Great Big Jewish Food Fest Online

The archives of the Great Big Jewish Food Fest, contains recorded festival sessions and more from the 10-day festival by and for people who love Jewish food.


Sephardi Music Festival Online

Sephardic Music Festival’s goal is unifying people through culture and education, celebrating diversity and common ground. By way of this work, we put forth a public Jewish face to multi-cultural, inter-faith, creative, and collaborative bridge-building. The Sephardic Music Festival showcases the remarkable diversity that exists within the Jewish community. One of the music groups to perform in previous years was the Ancient Groove, which aspires to bring new life to the music’s world. The music of Ancient Groove seeks connection between the canonical songs of the Sephardic and Jewish music and theirs musical origins in the various cultures of the Mediterranean. With a vision that throws its from his original context and plant them in a new musical world. It’s music maintains a balance between complexity and expression of emotions


Event 3

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TISH Jewish Food Festival

Third edition of the TISH* Jewish Food Festival is going to be unique: it will be held both in-person and online, with audiences all across Poland and the globe in mind. POLIN Museum of the History of Polish Jews invited famous chefs and renowned culinary experts from the United States, Poland and Israel to join in debates on Jewish food, to discover its history together and also to learn how to prepare it. ‘CLOSENESS’ is the key word of this year’s TISH Festival edition.

The experience of the past few months of the pandemic and the need to keep two-metre distance from another human being made us rethink the meaning of the word “close.” TISH Jewish Food Festival provides an opportunity to build a community, despite physical distance, and to seek things—such as food—which bring us all together. Yet again, we will point to close links between Polish and Jewish cuisine, and to the ways they permeate and inspire each other. POLIN Museum also invites you to explore the history of the area it is located in by touring the current temporary exhibition titled Here Is Muranów. For “closeness” may also refer to being part of one's local environment and immediate neighbourhood. POLIN Museum has planned various activities for the five Festival days: cooking together without the need to leave your home, sharing family stories connected to food, embroidering a unique Festival tablecloth together at the Museum as well as culinary walks through old Jewish Warsaw where languages, flavours and fragrances intermingled. Festival guests will find out what dishes they could fix based on a pre-war Yiddish cookbook and they will realise that barley and pasta actually go well together. During workshops, children and their parents will learn how to make a Shabbat challah and will find out why a tree growing sweet yellow fruit has become a protagonist of a book. POLIN Museum also invites you to join in decorating a sukkah—a traditional hut erected each year in front of the Museum building to celebrate the joyous Jewish holiday of Sukkot.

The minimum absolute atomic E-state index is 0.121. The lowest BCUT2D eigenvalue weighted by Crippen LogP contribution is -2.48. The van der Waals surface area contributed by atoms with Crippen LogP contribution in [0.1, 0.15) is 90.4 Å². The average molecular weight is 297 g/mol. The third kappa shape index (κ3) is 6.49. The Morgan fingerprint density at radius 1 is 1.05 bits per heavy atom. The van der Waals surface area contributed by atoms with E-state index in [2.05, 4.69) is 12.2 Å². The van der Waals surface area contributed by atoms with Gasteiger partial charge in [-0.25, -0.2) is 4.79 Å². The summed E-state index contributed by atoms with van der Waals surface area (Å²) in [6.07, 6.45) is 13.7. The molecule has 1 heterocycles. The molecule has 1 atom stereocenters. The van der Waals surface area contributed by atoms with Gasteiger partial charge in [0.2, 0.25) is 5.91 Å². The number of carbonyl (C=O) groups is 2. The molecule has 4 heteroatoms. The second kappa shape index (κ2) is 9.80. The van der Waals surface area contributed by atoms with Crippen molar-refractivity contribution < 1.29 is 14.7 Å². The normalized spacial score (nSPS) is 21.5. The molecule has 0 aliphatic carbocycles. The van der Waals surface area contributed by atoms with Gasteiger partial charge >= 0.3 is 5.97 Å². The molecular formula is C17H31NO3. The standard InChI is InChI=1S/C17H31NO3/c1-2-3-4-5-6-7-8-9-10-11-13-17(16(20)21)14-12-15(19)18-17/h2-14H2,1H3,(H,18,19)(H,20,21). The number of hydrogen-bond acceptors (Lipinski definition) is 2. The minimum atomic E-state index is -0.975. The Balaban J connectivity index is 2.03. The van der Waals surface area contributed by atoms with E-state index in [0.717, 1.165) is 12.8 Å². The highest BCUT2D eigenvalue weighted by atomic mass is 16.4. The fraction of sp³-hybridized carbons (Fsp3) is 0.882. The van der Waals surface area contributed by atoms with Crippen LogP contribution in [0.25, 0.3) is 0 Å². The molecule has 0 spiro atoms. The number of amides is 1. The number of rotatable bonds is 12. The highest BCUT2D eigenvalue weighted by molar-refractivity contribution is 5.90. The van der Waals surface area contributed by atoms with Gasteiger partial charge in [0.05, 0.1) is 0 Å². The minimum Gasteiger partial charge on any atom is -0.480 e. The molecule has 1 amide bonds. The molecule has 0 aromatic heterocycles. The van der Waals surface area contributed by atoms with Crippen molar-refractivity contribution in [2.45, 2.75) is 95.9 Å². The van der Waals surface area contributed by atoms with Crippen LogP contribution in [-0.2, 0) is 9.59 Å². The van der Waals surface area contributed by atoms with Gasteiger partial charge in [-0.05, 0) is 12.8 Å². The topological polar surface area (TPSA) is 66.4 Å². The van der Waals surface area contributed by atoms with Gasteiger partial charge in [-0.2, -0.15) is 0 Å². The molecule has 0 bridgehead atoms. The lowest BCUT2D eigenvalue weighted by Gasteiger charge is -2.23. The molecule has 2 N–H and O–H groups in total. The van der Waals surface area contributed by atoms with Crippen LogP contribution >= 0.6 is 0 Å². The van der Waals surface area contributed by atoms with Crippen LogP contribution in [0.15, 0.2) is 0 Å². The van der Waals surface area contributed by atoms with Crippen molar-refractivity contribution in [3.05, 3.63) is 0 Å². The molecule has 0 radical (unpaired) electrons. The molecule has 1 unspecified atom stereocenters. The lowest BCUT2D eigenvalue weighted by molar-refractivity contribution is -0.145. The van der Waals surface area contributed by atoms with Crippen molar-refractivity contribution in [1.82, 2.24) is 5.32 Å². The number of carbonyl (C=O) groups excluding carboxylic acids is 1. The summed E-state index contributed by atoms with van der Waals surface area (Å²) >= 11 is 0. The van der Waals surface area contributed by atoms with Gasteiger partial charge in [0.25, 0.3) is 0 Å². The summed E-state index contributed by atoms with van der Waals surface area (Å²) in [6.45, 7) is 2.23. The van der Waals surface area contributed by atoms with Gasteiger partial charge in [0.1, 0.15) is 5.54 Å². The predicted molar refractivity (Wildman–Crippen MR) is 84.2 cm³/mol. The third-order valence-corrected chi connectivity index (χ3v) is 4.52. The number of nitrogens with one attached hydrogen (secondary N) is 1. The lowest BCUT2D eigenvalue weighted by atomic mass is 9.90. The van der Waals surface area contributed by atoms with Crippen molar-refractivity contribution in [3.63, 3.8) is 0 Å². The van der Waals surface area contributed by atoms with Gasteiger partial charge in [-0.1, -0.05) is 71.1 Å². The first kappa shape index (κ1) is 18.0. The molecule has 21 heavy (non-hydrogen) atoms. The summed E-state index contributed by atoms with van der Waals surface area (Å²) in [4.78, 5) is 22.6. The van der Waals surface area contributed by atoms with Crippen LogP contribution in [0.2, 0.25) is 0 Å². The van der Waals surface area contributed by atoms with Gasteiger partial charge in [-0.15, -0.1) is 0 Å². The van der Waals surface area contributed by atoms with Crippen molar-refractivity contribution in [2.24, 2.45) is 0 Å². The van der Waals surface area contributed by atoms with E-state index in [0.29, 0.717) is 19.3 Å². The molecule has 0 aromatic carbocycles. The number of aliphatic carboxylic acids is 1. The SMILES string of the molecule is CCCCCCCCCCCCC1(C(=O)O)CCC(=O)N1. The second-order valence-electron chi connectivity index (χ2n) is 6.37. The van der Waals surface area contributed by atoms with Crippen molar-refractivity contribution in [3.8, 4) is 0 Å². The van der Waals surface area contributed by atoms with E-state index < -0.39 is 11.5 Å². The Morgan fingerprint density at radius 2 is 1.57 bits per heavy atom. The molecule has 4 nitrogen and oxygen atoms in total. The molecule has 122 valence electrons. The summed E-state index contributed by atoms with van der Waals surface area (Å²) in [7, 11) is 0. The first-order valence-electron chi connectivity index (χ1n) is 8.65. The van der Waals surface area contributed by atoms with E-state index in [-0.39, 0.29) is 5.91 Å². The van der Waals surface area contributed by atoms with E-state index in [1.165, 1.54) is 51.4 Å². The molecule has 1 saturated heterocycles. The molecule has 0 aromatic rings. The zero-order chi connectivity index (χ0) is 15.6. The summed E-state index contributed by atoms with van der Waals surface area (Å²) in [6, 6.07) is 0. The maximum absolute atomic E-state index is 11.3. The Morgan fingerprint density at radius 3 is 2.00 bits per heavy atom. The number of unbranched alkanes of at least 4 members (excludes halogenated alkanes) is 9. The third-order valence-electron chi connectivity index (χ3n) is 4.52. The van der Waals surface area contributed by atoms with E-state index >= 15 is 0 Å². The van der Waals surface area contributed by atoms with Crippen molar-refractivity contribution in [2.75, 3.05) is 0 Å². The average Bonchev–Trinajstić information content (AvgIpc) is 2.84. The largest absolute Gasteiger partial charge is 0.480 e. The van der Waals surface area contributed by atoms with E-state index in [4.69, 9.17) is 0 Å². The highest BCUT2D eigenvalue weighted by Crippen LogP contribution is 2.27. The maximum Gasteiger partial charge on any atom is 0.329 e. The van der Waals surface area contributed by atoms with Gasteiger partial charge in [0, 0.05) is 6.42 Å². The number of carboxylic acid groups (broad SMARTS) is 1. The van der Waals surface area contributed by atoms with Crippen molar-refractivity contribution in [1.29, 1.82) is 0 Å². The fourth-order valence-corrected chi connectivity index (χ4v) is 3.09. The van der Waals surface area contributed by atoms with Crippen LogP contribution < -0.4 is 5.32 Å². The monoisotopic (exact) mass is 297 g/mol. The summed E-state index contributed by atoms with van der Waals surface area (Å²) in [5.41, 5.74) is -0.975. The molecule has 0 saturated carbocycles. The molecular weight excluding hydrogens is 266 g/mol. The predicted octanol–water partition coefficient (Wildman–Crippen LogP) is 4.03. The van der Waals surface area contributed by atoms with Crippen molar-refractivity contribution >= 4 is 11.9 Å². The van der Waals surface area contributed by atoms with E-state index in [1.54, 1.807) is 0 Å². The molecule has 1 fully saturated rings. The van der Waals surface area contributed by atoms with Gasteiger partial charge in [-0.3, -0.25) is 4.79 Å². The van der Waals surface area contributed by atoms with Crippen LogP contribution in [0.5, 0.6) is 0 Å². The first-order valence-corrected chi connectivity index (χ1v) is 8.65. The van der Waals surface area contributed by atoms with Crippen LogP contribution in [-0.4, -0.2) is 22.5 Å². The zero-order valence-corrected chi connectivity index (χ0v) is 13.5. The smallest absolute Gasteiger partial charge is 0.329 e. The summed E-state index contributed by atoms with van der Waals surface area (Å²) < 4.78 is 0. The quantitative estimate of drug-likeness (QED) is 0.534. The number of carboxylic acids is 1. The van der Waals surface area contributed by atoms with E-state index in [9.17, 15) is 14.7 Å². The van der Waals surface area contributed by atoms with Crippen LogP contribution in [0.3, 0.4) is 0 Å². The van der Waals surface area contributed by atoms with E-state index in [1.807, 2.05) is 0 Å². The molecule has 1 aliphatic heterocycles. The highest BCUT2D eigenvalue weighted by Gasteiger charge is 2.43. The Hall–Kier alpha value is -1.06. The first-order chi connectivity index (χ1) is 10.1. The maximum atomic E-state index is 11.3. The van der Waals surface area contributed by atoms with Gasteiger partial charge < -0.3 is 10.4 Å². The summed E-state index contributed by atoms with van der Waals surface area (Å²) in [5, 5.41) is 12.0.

Uman Rabi Nachman MeBraslev Memorial Celebration

Join some 30,000 Jews, mostly from Israel, to gather in Uman ahead of the Jewish New Year as part of an annual pilgrimage to the grave of Rabbi Nachman of Breslov, an 18th-century luminary buried in Uman. Rabbi Nachman, when he was alive, called on his followers to be with him on Rosh Hashanah.


European Days of Jewish Culture